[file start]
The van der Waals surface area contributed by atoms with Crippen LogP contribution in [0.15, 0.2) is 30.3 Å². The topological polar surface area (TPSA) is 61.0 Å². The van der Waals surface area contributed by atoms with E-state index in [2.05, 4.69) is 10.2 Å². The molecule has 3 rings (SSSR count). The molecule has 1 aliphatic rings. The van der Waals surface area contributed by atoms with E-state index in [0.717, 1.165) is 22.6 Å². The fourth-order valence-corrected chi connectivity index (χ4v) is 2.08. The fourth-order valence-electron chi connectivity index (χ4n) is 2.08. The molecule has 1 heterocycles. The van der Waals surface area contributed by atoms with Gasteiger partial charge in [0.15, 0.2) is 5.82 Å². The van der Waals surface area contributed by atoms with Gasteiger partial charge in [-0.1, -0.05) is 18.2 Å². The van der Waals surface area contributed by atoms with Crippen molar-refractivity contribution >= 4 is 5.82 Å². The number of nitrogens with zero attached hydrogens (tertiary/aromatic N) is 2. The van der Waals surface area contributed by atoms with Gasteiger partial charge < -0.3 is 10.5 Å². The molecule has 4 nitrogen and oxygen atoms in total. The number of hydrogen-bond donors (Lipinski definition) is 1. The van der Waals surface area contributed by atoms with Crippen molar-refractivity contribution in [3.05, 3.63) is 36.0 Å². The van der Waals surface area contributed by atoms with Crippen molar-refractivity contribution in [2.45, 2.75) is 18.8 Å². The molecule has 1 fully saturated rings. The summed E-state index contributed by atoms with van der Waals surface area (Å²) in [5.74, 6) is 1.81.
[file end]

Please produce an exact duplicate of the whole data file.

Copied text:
The van der Waals surface area contributed by atoms with Crippen LogP contribution in [0.15, 0.2) is 30.3 Å². The topological polar surface area (TPSA) is 61.0 Å². The van der Waals surface area contributed by atoms with E-state index in [2.05, 4.69) is 10.2 Å². The molecule has 3 rings (SSSR count). The molecule has 1 aliphatic rings. The van der Waals surface area contributed by atoms with E-state index in [0.717, 1.165) is 22.6 Å². The fourth-order valence-corrected chi connectivity index (χ4v) is 2.08. The fourth-order valence-electron chi connectivity index (χ4n) is 2.08. The molecule has 1 heterocycles. The van der Waals surface area contributed by atoms with Gasteiger partial charge in [0.15, 0.2) is 5.82 Å². The van der Waals surface area contributed by atoms with Gasteiger partial charge in [-0.1, -0.05) is 18.2 Å². The van der Waals surface area contributed by atoms with Crippen molar-refractivity contribution >= 4 is 5.82 Å². The number of nitrogens with zero attached hydrogens (tertiary/aromatic N) is 2. The van der Waals surface area contributed by atoms with Gasteiger partial charge < -0.3 is 10.5 Å². The molecule has 4 nitrogen and oxygen atoms in total. The number of hydrogen-bond donors (Lipinski definition) is 1. The van der Waals surface area contributed by atoms with Crippen molar-refractivity contribution in [3.05, 3.63) is 36.0 Å². The van der Waals surface area contributed by atoms with Crippen molar-refractivity contribution in [2.45, 2.75) is 18.8 Å². The molecule has 1 fully saturated rings. The summed E-state index contributed by atoms with van der Waals surface area (Å²) in [5.74, 6) is 1.81.